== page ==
Second, if the airline can prove that it took all measures that it could reasonably take to prevent damage, or prove that it was impossible to take measures, then it may not be liable to you. This would typically include delays due to weather or other natural disasters. However, delays like mechanical or staffing issues would not usually be excluded, since the airline isn’t usually able to prove that it took all reasonable measures to prevent the delay.
It’s important to note that you have an obligation to act reasonably. So if an airline offers you accommodation at a decent hotel due to a canceled flight, and instead you book the Shangri-La, the airline could argue you acted unreasonably and, therefore, your damages aren’t reimbursable.
Sometimes airlines will try to escape responsibility by pointing to a clause in their contract of carriage, also known as a tariff. The Montreal Convention specifically states at Article 26 that clauses that limit an airline’s responsibilities are null and void. So if an airline responds to your claim by saying something like “our contract states that no compensation is owed for flight delays,” that’s an incorrect application of the law.
Special Drawing Rights (SDR) is a monetary reserve currency, or a “basket” of currencies, established by the International Monetary Fund and used by the Montreal Convention. For each form of luggage compensation, for example, the airline’s liability is capped at 5,346 SDR. 5,346 SDR is worth roughly $7,695 as of June 2021.
This limit is a hard cap. If your once-a-week flight is canceled and you incur $10,000 of hotel and meal expenses, the airline is only responsible to reimburse you up to $7,695.
You may also consider purchasing insurance if you want a higher level of protection for trip delay.
If you experience a trip delay, you need to make a claim for damages within two years from the date which you arrived at your destination or from the date on which you were scheduled to arrive. This is a strict deadline—if you do not make a claim within two years, you forfeit your rights.
It’s important to note that the two-year limitation period is if you choose to bring legal action against an airline. You should make a claim with the airline directly as soon as possible in order to amicably settle your claim without risking the expiration of the two-year period.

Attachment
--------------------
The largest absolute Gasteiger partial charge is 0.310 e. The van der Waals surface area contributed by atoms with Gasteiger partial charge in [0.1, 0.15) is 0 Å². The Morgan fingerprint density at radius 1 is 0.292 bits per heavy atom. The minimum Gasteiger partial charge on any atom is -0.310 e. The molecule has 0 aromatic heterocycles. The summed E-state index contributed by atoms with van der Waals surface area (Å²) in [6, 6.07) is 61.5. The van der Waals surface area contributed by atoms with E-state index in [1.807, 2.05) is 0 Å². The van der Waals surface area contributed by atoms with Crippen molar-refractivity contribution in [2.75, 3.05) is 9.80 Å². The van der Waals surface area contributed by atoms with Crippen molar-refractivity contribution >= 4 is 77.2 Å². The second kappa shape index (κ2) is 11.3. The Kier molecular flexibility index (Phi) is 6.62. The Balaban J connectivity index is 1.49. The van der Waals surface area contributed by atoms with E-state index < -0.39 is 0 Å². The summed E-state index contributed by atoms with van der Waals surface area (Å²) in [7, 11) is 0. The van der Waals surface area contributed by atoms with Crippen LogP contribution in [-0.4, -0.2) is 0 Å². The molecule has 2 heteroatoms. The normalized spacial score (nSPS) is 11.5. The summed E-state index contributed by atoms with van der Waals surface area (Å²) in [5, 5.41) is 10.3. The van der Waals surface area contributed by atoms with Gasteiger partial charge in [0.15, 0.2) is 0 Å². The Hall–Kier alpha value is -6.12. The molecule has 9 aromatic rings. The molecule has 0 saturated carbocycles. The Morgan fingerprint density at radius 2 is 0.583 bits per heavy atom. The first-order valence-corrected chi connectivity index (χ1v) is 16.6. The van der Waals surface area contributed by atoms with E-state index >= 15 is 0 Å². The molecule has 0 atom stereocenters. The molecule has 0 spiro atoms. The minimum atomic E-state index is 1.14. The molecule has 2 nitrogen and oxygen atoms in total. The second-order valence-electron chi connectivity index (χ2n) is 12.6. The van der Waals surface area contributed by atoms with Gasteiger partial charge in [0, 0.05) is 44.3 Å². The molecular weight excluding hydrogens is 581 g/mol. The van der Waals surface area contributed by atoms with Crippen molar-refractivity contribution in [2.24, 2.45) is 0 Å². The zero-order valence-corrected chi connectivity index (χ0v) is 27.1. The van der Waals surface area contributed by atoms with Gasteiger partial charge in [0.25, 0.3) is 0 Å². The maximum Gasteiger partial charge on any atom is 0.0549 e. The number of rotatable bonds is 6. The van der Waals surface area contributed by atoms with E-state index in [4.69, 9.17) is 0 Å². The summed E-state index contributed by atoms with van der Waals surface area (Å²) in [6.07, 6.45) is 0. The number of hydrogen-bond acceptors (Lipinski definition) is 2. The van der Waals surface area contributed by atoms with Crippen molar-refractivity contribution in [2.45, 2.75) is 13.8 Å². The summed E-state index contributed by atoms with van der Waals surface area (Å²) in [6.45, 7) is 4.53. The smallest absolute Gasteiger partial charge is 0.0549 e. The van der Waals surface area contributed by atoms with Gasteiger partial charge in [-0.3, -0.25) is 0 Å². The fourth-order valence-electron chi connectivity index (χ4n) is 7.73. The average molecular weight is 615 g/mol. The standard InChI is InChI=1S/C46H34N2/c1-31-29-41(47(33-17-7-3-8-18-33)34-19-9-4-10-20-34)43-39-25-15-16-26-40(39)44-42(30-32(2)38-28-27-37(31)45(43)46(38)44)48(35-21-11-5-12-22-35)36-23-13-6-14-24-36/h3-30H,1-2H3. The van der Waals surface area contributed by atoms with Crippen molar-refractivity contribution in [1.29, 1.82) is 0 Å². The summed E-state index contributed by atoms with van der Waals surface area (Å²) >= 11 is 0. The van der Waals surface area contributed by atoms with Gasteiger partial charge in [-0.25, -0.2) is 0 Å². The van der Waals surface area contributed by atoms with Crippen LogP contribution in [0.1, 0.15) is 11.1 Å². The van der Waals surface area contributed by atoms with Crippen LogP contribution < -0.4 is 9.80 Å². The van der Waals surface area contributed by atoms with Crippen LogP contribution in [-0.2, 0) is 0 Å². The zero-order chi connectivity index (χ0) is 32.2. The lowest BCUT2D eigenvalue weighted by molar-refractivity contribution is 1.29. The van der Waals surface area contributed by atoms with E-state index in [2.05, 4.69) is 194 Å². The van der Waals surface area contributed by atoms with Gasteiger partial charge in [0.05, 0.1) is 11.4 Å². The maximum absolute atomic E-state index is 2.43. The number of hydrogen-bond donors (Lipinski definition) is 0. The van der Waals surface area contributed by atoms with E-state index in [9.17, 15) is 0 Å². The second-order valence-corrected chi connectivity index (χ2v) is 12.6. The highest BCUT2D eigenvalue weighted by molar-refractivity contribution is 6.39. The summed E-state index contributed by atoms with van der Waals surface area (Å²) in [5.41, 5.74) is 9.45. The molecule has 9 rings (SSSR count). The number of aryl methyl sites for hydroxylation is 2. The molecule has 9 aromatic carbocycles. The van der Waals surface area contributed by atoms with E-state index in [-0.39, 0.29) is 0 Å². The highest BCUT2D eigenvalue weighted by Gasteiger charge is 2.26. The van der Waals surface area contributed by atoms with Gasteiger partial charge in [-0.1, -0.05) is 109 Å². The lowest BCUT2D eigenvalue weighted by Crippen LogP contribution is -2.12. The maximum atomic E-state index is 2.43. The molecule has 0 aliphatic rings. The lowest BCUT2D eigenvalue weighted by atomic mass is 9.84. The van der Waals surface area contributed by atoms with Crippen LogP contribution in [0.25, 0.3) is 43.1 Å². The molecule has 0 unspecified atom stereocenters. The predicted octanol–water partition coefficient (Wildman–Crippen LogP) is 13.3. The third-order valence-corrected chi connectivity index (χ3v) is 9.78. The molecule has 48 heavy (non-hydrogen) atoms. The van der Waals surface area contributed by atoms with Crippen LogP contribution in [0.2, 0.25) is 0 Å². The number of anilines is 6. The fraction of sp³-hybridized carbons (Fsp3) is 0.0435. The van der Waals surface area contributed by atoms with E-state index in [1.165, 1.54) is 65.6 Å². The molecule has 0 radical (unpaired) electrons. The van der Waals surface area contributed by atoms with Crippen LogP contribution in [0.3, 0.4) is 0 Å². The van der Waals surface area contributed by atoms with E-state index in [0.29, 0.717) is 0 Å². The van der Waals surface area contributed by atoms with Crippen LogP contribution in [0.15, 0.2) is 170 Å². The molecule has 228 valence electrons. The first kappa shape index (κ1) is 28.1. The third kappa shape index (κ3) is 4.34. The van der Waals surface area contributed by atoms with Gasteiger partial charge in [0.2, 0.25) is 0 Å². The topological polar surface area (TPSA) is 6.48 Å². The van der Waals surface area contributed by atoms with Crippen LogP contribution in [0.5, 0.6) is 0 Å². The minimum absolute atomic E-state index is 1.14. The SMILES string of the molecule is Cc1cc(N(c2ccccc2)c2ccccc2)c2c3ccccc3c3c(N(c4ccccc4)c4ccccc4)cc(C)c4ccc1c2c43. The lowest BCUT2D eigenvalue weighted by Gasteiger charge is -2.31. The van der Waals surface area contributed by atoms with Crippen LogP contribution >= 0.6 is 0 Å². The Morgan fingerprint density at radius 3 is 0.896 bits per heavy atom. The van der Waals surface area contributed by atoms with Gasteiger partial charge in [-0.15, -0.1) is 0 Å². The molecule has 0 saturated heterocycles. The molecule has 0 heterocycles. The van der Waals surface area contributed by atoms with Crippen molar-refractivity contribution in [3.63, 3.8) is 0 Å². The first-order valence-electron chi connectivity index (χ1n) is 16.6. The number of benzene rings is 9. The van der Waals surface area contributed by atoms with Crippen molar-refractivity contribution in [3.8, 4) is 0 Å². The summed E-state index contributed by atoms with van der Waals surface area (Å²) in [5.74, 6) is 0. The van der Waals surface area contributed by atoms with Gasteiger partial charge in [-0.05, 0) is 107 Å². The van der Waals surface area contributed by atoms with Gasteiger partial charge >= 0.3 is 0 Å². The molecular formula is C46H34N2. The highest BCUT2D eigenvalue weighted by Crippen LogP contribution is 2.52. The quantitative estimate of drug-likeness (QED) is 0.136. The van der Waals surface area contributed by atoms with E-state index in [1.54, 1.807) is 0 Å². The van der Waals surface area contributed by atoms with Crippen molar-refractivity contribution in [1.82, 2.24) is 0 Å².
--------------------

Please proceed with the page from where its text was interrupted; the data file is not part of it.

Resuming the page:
The Montreal Convention only applies to international trips. If your travel is wholly within the U.S., then domestic law applies. According to the U.S. Department of Transportation there are no federal laws that require airlines to compensate passengers for a trip delay. In these cases, the airline’s contract of carriage will establish the rules for compensation. Most airlines post their contract of carriage directly on their website.
How to Enforce Your Rights
Your rights are clearly established by the Montreal Convention and there is little room for interpretation. You should make your claim with the airline as soon as possible.
Start by making your claim in writing with the airline that was responsible for the trip delay, including by email, fax, post or courier. Your claim should include copies of your flight itinerary, a brief explanation of what happened and an itemized list of damages. Finally, make sure you include receipts for all damages—while not technically required, making a claim without them will be challenging.
If you don’t get full compensation at first, escalate your complaint to a supervisor and make it clear that you’re claiming your rights under Article 19 of the Montreal Convention.
If, after speaking with a supervisor, you are unable to resolve your claim, make a complaint with the U.S. Department of Transportation (DOT) online. Airlines are required to acknowledge the complaint within 30 days and must respond in writing within 60 days. Valid claims are usually resolved at this stage since airlines are well-aware of their obligations.
Should the airline continue to reject your claim, the DOT may review your complaint and determine whether the airline broke the law and issue an enforcement action.
When traveling internationally, your trip is likely protected for damages incurred due to delay by the Montreal Convention. There are strict rules requiring airlines to compensate you. In turn, you must file a claim in writing and on time. Compensation is limited to 5,346 SDR (~ $7,695), so consider purchasing insurance if you want protection for damages above that amount.